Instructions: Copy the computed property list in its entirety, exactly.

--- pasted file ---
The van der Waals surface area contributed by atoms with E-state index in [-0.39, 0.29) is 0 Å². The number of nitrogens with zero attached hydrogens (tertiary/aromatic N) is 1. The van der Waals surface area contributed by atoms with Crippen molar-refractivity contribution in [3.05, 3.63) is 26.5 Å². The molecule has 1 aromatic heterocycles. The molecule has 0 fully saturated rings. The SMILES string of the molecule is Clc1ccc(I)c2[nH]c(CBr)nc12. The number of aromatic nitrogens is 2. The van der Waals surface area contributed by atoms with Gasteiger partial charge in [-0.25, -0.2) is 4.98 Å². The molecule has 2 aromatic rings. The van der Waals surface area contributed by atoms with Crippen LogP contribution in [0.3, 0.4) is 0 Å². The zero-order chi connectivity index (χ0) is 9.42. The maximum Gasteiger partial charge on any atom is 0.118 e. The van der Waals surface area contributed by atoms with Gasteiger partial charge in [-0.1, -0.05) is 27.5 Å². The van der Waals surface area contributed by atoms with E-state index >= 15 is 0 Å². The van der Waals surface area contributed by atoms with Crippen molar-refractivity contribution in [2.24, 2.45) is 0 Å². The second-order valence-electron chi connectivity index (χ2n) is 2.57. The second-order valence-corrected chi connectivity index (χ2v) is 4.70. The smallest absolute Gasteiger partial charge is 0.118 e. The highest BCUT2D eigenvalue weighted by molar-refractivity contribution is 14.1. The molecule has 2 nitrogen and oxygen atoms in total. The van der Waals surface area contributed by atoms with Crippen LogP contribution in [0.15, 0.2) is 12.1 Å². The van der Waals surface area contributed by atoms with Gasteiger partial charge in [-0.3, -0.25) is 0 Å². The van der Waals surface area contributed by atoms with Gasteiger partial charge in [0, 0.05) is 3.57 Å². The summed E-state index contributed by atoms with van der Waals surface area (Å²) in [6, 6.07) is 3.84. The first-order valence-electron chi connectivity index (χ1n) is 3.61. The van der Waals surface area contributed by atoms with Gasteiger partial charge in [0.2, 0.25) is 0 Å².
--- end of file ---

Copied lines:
The van der Waals surface area contributed by atoms with E-state index in [-0.39, 0.29) is 0 Å². The number of nitrogens with zero attached hydrogens (tertiary/aromatic N) is 1. The van der Waals surface area contributed by atoms with Crippen molar-refractivity contribution in [3.05, 3.63) is 26.5 Å². The molecule has 1 aromatic heterocycles. The molecule has 0 fully saturated rings. The SMILES string of the molecule is Clc1ccc(I)c2[nH]c(CBr)nc12. The number of aromatic nitrogens is 2. The van der Waals surface area contributed by atoms with Gasteiger partial charge in [-0.25, -0.2) is 4.98 Å². The molecule has 2 aromatic rings. The van der Waals surface area contributed by atoms with Crippen LogP contribution in [0.3, 0.4) is 0 Å². The zero-order chi connectivity index (χ0) is 9.42. The maximum Gasteiger partial charge on any atom is 0.118 e. The van der Waals surface area contributed by atoms with Gasteiger partial charge in [-0.1, -0.05) is 27.5 Å². The van der Waals surface area contributed by atoms with E-state index >= 15 is 0 Å². The van der Waals surface area contributed by atoms with Crippen molar-refractivity contribution in [2.24, 2.45) is 0 Å². The second-order valence-electron chi connectivity index (χ2n) is 2.57. The second-order valence-corrected chi connectivity index (χ2v) is 4.70. The smallest absolute Gasteiger partial charge is 0.118 e. The highest BCUT2D eigenvalue weighted by molar-refractivity contribution is 14.1. The molecule has 2 nitrogen and oxygen atoms in total. The van der Waals surface area contributed by atoms with Crippen LogP contribution in [0.15, 0.2) is 12.1 Å². The van der Waals surface area contributed by atoms with Gasteiger partial charge in [-0.3, -0.25) is 0 Å². The van der Waals surface area contributed by atoms with Gasteiger partial charge in [0, 0.05) is 3.57 Å². The summed E-state index contributed by atoms with van der Waals surface area (Å²) in [6, 6.07) is 3.84. The first-order valence-electron chi connectivity index (χ1n) is 3.61. The van der Waals surface area contributed by atoms with Gasteiger partial charge in [0.2, 0.25) is 0 Å².